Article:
I have been through this 3 times and through the teenage years with one. (just wait until you get to experience that!)
I would love to know how this works for you as it has been a God Send for me!

Lorie Wilkos
Tupperware Manager
Free consultant online parties

SBH said...

And was hoping that it would get better... (My daighter is a "terrible" 2) Oh well.. I have heard that 5 is good age LOL.

Sarah Harrold
Tastefully Simple
Independant Consultant

WAHM Tara said...

I had the terrible threes with my girls! At two they were amazing and we never experienced the terrible twos!

I am waiting now to see what my 5 month old son will experience!

Candace said...

I personally have found with my 3 1/2 year old son that when he acts up is when he's needing attention.

He sees his younger two siblings getting more attention than he (since I have to help them more) and will do whatever necessary to get attention of his own - even if it's not good.

I do better to have some one on one time with him doing something he enjoys, and that I can praise him on.

I've heard it said - give 10 praises to each negative comment to a child.

I don't believe in spoiling a child, but there's nothing wrong with praising them for their good behaviors!

Find things he can help you with - real things like sweeping or cleaning the table - and go on and on about how much of a help he is.

With mine, I've found I need to get on his level - eye to eye. Don't hover over them scolding - but kneel down in front. Hold their shoulders as you explain what's wrong behavior, looking directly in their eyes.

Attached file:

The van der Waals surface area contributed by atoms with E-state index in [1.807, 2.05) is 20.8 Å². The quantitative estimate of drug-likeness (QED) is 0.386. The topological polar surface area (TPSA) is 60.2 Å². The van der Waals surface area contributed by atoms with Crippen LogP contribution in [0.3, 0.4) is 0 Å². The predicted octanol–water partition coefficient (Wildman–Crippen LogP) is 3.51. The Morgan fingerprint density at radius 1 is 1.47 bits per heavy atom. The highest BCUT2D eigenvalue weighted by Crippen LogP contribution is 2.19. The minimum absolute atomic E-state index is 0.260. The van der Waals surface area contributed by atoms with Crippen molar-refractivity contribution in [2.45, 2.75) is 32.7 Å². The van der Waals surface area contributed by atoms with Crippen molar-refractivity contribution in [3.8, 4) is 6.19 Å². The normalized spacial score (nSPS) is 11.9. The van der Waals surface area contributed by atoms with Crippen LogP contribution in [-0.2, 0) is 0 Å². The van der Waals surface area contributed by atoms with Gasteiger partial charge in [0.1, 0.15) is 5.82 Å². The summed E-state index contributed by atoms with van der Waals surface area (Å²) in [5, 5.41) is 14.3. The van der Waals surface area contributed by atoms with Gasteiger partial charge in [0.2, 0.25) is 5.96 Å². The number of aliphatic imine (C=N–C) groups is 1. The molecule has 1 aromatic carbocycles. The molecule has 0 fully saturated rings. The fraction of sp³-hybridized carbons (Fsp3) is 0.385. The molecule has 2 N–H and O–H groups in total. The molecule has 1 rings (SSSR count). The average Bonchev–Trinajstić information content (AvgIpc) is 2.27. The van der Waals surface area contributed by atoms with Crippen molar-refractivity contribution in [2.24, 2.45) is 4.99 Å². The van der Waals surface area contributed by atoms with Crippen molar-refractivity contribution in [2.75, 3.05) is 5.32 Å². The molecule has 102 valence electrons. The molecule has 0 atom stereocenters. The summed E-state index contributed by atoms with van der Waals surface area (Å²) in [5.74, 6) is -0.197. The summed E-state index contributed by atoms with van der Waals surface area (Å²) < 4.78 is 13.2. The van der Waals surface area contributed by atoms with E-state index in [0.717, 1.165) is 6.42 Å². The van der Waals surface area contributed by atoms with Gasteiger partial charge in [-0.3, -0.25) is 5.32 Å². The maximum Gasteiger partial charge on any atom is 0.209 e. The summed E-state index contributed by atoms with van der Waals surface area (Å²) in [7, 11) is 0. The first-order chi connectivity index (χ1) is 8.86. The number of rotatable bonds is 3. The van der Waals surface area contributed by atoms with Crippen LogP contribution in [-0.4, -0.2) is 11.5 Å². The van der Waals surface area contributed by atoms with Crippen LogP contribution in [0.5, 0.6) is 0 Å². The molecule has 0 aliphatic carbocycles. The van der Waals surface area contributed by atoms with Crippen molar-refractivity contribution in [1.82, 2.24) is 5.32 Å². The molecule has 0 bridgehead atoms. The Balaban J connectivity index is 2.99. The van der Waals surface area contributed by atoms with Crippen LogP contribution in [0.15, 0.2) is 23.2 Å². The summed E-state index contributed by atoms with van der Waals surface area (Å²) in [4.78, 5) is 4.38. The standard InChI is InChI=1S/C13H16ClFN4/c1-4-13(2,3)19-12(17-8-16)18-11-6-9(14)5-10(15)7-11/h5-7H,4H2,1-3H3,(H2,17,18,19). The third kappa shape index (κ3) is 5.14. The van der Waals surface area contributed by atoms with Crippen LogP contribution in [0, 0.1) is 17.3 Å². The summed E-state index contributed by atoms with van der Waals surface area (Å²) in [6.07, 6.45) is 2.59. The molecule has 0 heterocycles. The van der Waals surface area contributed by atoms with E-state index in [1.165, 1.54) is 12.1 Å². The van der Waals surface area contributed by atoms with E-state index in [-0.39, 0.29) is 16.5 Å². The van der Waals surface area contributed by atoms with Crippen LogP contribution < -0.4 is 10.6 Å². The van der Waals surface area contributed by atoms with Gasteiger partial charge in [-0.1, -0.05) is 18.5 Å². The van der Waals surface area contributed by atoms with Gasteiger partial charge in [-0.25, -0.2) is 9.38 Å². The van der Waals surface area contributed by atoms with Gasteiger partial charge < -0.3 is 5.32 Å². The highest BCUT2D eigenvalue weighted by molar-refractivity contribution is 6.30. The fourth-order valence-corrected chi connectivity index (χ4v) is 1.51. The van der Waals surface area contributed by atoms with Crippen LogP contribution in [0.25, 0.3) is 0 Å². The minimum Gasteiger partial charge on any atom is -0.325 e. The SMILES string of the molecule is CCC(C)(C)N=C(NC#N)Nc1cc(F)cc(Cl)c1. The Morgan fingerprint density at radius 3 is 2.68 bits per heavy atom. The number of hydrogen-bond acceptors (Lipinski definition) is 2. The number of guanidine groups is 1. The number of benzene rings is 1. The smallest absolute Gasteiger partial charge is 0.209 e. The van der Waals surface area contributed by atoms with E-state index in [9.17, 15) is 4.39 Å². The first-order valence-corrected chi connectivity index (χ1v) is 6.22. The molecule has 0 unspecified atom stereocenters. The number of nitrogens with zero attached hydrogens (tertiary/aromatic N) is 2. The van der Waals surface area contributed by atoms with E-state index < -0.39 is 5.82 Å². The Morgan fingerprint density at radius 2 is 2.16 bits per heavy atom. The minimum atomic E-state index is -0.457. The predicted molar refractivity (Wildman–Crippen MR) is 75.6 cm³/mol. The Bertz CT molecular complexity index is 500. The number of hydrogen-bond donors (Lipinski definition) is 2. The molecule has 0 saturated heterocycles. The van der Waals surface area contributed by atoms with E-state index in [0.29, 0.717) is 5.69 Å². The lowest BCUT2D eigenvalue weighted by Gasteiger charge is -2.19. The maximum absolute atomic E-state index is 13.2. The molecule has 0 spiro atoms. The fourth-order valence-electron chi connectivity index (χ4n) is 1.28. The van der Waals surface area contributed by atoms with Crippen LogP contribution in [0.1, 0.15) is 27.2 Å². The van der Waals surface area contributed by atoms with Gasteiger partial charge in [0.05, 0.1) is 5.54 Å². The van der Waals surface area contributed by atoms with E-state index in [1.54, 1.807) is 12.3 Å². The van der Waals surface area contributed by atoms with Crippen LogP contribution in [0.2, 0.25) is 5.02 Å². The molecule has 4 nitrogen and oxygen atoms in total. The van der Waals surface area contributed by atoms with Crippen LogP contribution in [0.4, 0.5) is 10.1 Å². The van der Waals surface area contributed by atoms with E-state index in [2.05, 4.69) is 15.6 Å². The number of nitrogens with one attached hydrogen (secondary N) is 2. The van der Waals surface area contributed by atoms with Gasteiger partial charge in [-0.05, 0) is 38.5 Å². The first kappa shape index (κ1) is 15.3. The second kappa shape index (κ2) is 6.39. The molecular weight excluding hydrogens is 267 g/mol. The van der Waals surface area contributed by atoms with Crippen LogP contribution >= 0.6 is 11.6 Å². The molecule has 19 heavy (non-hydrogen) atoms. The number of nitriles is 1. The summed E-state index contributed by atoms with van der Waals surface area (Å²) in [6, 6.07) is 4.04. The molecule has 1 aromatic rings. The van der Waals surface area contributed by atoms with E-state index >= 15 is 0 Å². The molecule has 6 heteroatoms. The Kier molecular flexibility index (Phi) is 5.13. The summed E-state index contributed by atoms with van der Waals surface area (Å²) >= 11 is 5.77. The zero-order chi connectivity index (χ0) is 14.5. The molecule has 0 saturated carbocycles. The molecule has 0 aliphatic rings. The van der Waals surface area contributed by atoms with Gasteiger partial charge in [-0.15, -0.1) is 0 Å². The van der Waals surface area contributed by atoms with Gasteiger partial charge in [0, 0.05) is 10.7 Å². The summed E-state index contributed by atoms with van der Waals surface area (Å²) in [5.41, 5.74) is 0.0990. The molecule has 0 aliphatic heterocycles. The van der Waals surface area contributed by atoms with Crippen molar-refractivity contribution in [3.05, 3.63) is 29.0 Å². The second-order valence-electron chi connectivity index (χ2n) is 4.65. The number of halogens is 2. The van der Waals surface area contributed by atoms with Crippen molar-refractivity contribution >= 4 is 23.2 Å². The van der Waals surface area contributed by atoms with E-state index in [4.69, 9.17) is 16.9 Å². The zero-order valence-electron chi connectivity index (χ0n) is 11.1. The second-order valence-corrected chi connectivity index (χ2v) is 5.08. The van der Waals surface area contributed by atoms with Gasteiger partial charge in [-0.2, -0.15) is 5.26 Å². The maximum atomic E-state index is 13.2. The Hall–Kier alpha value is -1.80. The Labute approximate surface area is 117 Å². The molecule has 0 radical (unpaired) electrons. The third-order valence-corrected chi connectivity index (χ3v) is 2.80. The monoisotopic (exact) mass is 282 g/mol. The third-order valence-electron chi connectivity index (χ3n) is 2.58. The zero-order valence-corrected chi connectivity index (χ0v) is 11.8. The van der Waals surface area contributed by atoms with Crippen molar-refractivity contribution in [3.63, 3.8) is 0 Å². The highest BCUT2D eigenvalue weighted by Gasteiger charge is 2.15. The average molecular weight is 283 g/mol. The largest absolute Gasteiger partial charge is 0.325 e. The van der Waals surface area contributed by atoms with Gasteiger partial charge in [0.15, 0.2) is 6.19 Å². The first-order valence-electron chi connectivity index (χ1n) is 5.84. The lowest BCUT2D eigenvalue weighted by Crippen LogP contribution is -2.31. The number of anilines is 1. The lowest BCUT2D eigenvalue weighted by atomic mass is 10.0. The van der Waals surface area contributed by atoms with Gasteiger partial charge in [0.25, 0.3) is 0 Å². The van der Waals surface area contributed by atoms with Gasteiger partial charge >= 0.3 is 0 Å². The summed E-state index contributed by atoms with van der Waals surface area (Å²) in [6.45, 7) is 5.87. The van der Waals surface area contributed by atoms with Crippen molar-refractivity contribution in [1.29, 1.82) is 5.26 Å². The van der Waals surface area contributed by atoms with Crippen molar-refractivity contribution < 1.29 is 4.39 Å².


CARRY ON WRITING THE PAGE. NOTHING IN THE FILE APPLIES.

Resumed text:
Be firm, but loving. Back to my first point, if you keep them busy with praise worthy activities - they won't have time to think about looking for trouble (most of the time!) =P

Hope this helps!

(I'm not just a mommy speaking from mommy experience - I used to be a babysitter and nanny - keeping them busy truly works!)


redron said...

I am a grandmother. I remember the 3's. They thought that they were so smart.

mverno said...

i'm totally impressed with my grandson at 3 he learns so much each day

bison61 said...

we never experienced the terrible twos either - it was the 3-4 years that was the worst (boys)
tiramisu392 (at) yahoo.com

Mitch said...

We have two. A three and a half year old and almost two. The one that is almost two is going to be big trouble.

Anonymous said...

Mine hides under the table and sulks whenever he gets upset. I just ignore him and he comes back out eventually.

ladypawnbroker said...

For my son it was hard to be good at all from 3-5 years old. He was so angry that he had sisters and let me and them know it every single day. He's older now and has kind'a gotten over that (Thank Goodness!)

Bakersdozen said...

Our 3 year old, though darling, also likes to control things. For example, when her favorite shows end, she demands for me to turn them back on. We go through this often. Another thing that she likes to do is say no to me when I offer her something like juice or a snack and then wait until my hands are full or I answer the phone to ask for the thing she refused before.

Heather said...

I was having a tough time with my daughter around that age, and my own mom suggested 1-2-3 Magic. It really gave me a tool (yes, counting to three) to use when she became a real handful...but I have to say, you can't use it one day and not the next. Like all behaviorial change systems, the key is consistency. Even to this day, five years later, I just need to start counting and the attitude disappears and cooperation begins.

Mommie said...

I can't comment on the twos yet (10 mo old son), but enter me for the $5 gift cert!